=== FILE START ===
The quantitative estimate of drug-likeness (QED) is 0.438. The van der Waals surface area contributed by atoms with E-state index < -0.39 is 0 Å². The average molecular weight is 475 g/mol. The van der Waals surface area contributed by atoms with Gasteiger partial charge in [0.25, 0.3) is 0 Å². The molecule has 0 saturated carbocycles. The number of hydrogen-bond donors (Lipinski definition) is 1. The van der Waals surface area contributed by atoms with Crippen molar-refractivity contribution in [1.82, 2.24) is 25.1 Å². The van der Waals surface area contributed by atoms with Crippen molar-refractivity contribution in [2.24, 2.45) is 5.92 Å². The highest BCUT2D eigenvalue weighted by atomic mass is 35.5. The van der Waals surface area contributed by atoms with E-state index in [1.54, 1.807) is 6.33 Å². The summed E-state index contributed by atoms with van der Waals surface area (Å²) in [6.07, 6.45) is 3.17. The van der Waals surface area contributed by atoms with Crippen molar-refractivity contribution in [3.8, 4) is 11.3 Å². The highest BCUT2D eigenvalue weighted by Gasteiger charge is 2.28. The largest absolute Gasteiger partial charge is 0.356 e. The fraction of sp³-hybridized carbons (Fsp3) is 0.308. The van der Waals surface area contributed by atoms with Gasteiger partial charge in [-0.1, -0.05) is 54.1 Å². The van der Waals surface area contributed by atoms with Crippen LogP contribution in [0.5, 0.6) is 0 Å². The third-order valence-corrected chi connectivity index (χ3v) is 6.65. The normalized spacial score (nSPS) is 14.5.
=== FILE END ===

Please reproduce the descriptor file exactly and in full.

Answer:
The quantitative estimate of drug-likeness (QED) is 0.438. The van der Waals surface area contributed by atoms with E-state index < -0.39 is 0 Å². The average molecular weight is 475 g/mol. The van der Waals surface area contributed by atoms with Gasteiger partial charge in [0.25, 0.3) is 0 Å². The molecule has 0 saturated carbocycles. The number of hydrogen-bond donors (Lipinski definition) is 1. The van der Waals surface area contributed by atoms with Crippen molar-refractivity contribution in [1.82, 2.24) is 25.1 Å². The van der Waals surface area contributed by atoms with Crippen molar-refractivity contribution in [2.24, 2.45) is 5.92 Å². The highest BCUT2D eigenvalue weighted by atomic mass is 35.5. The van der Waals surface area contributed by atoms with E-state index in [1.54, 1.807) is 6.33 Å². The summed E-state index contributed by atoms with van der Waals surface area (Å²) in [6.07, 6.45) is 3.17. The van der Waals surface area contributed by atoms with Crippen molar-refractivity contribution in [3.8, 4) is 11.3 Å². The highest BCUT2D eigenvalue weighted by Gasteiger charge is 2.28. The largest absolute Gasteiger partial charge is 0.356 e. The fraction of sp³-hybridized carbons (Fsp3) is 0.308. The van der Waals surface area contributed by atoms with Gasteiger partial charge in [-0.1, -0.05) is 54.1 Å². The van der Waals surface area contributed by atoms with Crippen LogP contribution in [0.5, 0.6) is 0 Å². The third-order valence-corrected chi connectivity index (χ3v) is 6.65. The normalized spacial score (nSPS) is 14.5.